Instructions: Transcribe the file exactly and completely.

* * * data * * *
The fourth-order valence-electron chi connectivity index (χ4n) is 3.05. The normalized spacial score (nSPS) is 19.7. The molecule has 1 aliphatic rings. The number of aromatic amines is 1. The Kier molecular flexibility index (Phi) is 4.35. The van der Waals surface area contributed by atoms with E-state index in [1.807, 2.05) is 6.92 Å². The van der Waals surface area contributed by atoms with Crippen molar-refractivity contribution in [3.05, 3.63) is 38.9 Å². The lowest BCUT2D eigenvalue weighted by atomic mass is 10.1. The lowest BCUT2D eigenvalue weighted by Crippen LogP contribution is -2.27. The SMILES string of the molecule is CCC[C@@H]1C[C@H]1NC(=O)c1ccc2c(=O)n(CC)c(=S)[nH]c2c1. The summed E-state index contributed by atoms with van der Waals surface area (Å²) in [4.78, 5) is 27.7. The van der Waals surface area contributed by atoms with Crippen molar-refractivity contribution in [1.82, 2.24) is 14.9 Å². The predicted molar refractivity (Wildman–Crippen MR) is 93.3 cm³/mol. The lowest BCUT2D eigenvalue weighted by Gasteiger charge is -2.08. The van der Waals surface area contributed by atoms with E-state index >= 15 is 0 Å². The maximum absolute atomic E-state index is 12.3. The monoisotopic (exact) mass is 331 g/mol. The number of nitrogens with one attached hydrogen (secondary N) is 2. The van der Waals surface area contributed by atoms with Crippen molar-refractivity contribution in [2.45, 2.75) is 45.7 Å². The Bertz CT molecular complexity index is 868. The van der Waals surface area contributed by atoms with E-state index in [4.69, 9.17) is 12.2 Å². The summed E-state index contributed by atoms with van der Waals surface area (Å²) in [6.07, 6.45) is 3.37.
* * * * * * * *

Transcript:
The fourth-order valence-electron chi connectivity index (χ4n) is 3.05. The normalized spacial score (nSPS) is 19.7. The molecule has 1 aliphatic rings. The number of aromatic amines is 1. The Kier molecular flexibility index (Phi) is 4.35. The van der Waals surface area contributed by atoms with E-state index in [1.807, 2.05) is 6.92 Å². The van der Waals surface area contributed by atoms with Crippen molar-refractivity contribution in [3.05, 3.63) is 38.9 Å². The lowest BCUT2D eigenvalue weighted by atomic mass is 10.1. The lowest BCUT2D eigenvalue weighted by Crippen LogP contribution is -2.27. The SMILES string of the molecule is CCC[C@@H]1C[C@H]1NC(=O)c1ccc2c(=O)n(CC)c(=S)[nH]c2c1. The summed E-state index contributed by atoms with van der Waals surface area (Å²) in [4.78, 5) is 27.7. The van der Waals surface area contributed by atoms with Crippen molar-refractivity contribution in [1.82, 2.24) is 14.9 Å². The predicted molar refractivity (Wildman–Crippen MR) is 93.3 cm³/mol. The lowest BCUT2D eigenvalue weighted by Gasteiger charge is -2.08. The van der Waals surface area contributed by atoms with E-state index >= 15 is 0 Å². The maximum absolute atomic E-state index is 12.3. The monoisotopic (exact) mass is 331 g/mol. The number of nitrogens with one attached hydrogen (secondary N) is 2. The van der Waals surface area contributed by atoms with Crippen molar-refractivity contribution in [2.45, 2.75) is 45.7 Å². The Bertz CT molecular complexity index is 868. The van der Waals surface area contributed by atoms with E-state index in [4.69, 9.17) is 12.2 Å². The summed E-state index contributed by atoms with van der Waals surface area (Å²) in [6.07, 6.45) is 3.37.